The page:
• by tokul (682258)

      What about Kevin Mitnick

      Mitnick founded own firm. He didn't go to work with Tsutomu Shimomura.

    • Re: (Score:3, Insightful)

      I don't think I'd trust these guys in a security firm more than I'd trust a pickpocket with my wallet.

      There are white hats and black hats. But also, there are grey hats, ones who will write malware and then turn around for a pretty penny to build security for it. Let's just say, I wouldn't give someone that opportunity, especially with their history.

    • Re:Kevin Mitnick (Score:5, Insightful)

      by jjohnson (62583) on Monday May 03, 2010 @01:58PM (#32074836) Homepage

      The question, of course, is "can you trust them?" and only they can answer that.

      From the article:

      When it became clear that Panda wasn't interested in hiring him, Netkairo changed his tune, Corrons said, claiming he had found vulnerabilities in the company's cloud anti-virus software and hinting that he planned to publish the information.

      Clearly in these guy's case, you can't.

    • Considering how much of a speed and memory hog Panda’s all-and-everything suit is, I’d say, they already know very well, how to create malware. ;)

    • by bl8n8r (649187)

      Mitnick opened his own firm and tried to build trust through his own company's reputation. It's quite another to ask a company to stake their reputation on you when they really don't know how much trust they can invest in you. Especially in the security field, trust and reputation are paramount. Without either, you might was well be a bot herder. It's risky enough hiring employees in the security field without going against gut instinct and hiring someone with a previous history like this. These guys a

    • What about Kevin Mitnick? He is making a living by switching his hat from black to white, and no one had a problem with that. It would seem that Panda might do better having a few people who know how to make malware so successfully. The question, of course, is "can you trust them?" and only they can answer that.

      What did you expect the guys to do for jobs, flip burgers? Become stock brokers? Of course they would pursue careers in security. It seems they must know a fair amount about it to get away with so much, for so long. They certainly know more than someone coming straight from a CS degree.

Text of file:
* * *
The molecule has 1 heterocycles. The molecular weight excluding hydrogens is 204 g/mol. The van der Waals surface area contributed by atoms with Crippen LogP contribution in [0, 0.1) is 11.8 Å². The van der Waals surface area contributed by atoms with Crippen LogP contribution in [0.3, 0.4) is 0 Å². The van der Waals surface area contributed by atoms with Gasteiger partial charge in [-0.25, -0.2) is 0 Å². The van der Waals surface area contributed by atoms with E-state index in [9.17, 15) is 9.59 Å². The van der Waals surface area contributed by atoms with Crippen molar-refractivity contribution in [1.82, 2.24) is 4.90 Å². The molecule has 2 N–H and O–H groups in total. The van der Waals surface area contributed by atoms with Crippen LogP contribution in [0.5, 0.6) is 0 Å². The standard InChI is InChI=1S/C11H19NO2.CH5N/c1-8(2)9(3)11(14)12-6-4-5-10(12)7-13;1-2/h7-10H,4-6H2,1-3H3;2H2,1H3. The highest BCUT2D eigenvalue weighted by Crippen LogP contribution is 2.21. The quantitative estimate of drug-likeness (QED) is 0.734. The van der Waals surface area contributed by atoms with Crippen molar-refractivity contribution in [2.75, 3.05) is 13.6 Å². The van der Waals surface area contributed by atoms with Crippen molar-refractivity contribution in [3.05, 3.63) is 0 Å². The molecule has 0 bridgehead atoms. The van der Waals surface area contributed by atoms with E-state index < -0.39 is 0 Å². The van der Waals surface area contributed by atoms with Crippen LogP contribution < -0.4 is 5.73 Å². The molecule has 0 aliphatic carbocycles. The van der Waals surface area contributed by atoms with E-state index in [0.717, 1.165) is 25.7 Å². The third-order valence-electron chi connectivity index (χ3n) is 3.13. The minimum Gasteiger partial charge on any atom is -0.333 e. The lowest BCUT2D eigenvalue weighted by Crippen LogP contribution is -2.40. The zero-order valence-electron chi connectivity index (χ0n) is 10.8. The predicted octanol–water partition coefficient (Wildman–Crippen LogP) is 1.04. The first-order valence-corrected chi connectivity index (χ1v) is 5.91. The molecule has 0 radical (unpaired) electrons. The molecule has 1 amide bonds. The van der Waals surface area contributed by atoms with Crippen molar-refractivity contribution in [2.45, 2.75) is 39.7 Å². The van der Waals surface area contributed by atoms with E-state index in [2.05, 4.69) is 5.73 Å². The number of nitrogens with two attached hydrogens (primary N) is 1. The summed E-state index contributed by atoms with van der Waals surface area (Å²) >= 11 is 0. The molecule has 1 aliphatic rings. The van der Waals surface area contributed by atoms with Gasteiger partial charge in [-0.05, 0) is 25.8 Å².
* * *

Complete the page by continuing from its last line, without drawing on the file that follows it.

Fuck that. I wouldn't hire these people even if they paid me. Knowledge is not equal to intelligence, common sense, and above all, ethics that you can bet your reputation and business on as this following quote from TFA reveals:

      Corrons said he met with with Netkairo again at Panda’s offices, but said he repeated his previous statement that the company could not hire someone who had been accused of running a botnet.

      “So he says to me, ‘But we still haven’t been charged,’ Corrons recalled. “I told him, ‘It doesn’t matterjust the fact that you are involved is a problem when it comes to working for any serious security company.’ And what he then came out with says a lot about him. He said, “Yeah, but nobody else knows that.”

      When it became clear that Panda wasn’t interested in hiring him, Netkairo changed his tune, Corrons said, claiming he had found vulnerabilities in the company’s cloud anti-virus software and hinting that he planned to publish the information.

      Desperately stupid geek playing racketeering because he can't find a decent job, even if it is for flipping burguers? Nerd-meet-Tony-Soprano? Only a moron would hire that type of person knowing a priori the type of person he is.

      • by elnyka (803306)
        And to boot:

        Corrons said both Netkairo and Ostiator told him that while they did indeed maintain the Mariposa botnet, they did not develop the botnet code and had relatively few technical skills.

        Knowledge my ass.

  • I can imagine how the interview went: http://www.youtube.com/watch?v=3a7C2EtErYQ [youtube.com]
  • by pegasustonans (589396) on Monday May 03, 2010 @01:45PM (#32074662)

    ...Then a life of crime is all that awaits. It's easy to say you have high standards shutting potentially talented people out of your organization, but no one should be surprised if those people turn to illegitimate activities again.

    • by jjohnson (62583) on Monday May 03, 2010 @01:52PM (#32074768) Homepage

      From the article:

      When it became clear that Panda wasn't interested in hiring him, Netkairo changed his tune, Corrons said, claiming he had found vulnerabilities in the company's cloud anti-virus software and hinting that he planned to publish the information.

      This is why you don't hire criminals, ex or otherwise. Pretty much by definition, they don't have normal social controls in their heads that make them worthwhile employees.

      I can see Panda potentially using them as consultants of a sort, and very carefully maintaining an arms-length relationship with them that's clearly about paying them for specific analyses or something. But hire them as employees? It'd be like planting land mines under the office carpet.

      • This is why you don't hire criminals, ex or otherwise. Pretty much by definition, they don't have normal social controls in their heads that make them worthwhile employees.

        So your argument is "Those People aren't like the rest of us"? LOL.

        • Re: (Score:1, Insightful)

          by Anonymous Coward

          There's plenty of groups in society that point to other groups and say "Those people aren't like the rest of us".